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Brave New World; Bold New Direction: Week 1

September 6th, 2011 by | Tags: , , , ,

Sometimes I get identified on this site as being a Marvel guy as compared to Esther being all about DC and while I’d like to argue against it, my latest buying habits in the past year don’t back me up. I seem to skew more on the Marvel side with only a handful of DC stuff on my plate. It wasn’t always that way. I seem to remember that in the mid-00′s, I was either pretty even with it or maybe even more on DC’s side. Thinking back, things were actually pretty exciting during the lead-up and follow-up of Infinite Crisis. It was really Countdown to Final Crisis where the company started to slope downwards in my regard.

As of a month ago, the comics I was reading under the DC banner were as follows: Batman and Robin, Batman Inc., Green Lantern, Green Lantern Corps, Booster Gold and Secret Six. And you know what? I didn’t even like Secret Six that much by the time it ended. I liked the promise more than what happened. There’d be a good one-shot story in there every once and a while, then it would go into six issues I didn’t care about. At least it gave us the happy-go-lucky characterization of King Shark. At the same time, I feel guilty reading that when I should have gotten off my ass and started reading some of the series that I kept hearing were good like the latest run of Detective Comics, Batgirl, Action Comics and Doom Patrol.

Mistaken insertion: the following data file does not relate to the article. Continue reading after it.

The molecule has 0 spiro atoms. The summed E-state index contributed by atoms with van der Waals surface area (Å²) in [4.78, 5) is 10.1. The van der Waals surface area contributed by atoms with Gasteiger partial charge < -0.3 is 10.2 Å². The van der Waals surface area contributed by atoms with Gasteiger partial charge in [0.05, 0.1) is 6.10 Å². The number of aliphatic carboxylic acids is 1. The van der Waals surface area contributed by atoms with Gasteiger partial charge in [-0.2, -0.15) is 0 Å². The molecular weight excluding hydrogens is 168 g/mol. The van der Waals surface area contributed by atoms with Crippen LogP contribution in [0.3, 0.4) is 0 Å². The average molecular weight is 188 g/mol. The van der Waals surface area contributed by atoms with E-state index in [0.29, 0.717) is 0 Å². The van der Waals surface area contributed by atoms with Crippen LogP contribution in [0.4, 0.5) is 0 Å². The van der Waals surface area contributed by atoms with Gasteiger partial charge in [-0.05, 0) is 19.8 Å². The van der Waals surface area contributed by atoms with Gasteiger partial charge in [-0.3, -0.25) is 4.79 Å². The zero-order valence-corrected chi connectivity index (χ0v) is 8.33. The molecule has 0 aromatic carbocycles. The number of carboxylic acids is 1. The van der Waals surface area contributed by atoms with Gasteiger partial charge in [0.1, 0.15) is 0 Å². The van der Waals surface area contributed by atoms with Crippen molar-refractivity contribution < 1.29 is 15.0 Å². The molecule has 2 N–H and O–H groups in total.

When I first heard about DC’s reboot/relauch I raised an eyebrow and initially had the same, “Can they do that?! HOW CAN THEY DO THAT?!” reaction as everyone else. I just used my inside voice. Then I looked back and decided that maybe this is for the best. Oh, sure, it can and may be a failure in the long run. That’s their problem and the problem of whichever readers got screwed over by the big change. Me? I was only reading six comics by them. 52 new comics are being thrown against the wall and if even seven are still there when gravity kicks in, who am I to hate? Yes, this could definitely work out for the best.

I think back to when we got One Year Later and how enjoyable it was, despite how a lot of it returned back to the status quo. While it did turn me onto a couple good comics I wouldn’t have otherwise read, it did also allow me to join in and laugh at some of the stupider moments with the masses, like everything in that first Nightwing comic. Hey, remember when Nightwing is fighting this guy and he kicks him and practically shits himself while going, “Y-you’re a *gasp* m-metahuman…” as if he had only heard of such a thing before and never met one? Ah, man, that was the dumbest thing. I think the balls-out drive behind this new initiative can lead to an interesting six months at the very least.

So since I’m genuinely interested in this editorial stunt and I owe my comic guy for always having me at his place for wrestling PPVs and never having me pay for the show or food, I decided that I’d go headfirst into the new 52. I’m reading every single one of those fuckers. Yes, even the Liefeld one. Every week, I’m going to give my thoughts on them and decide whether I’m going to stick or drop it. Since these are all supposed to last six issues at the least, I’m going to try and keep going throughout that time so we can see what I’m still reading by the end of February. Who knows, by then I might just be doing an update about what I thought about that week’s issue of Blue Beetle because it’s the only thing left I care about. Though in the beginning, I’m giving every #1 a fair shake. You have my attention, DC. Wow me.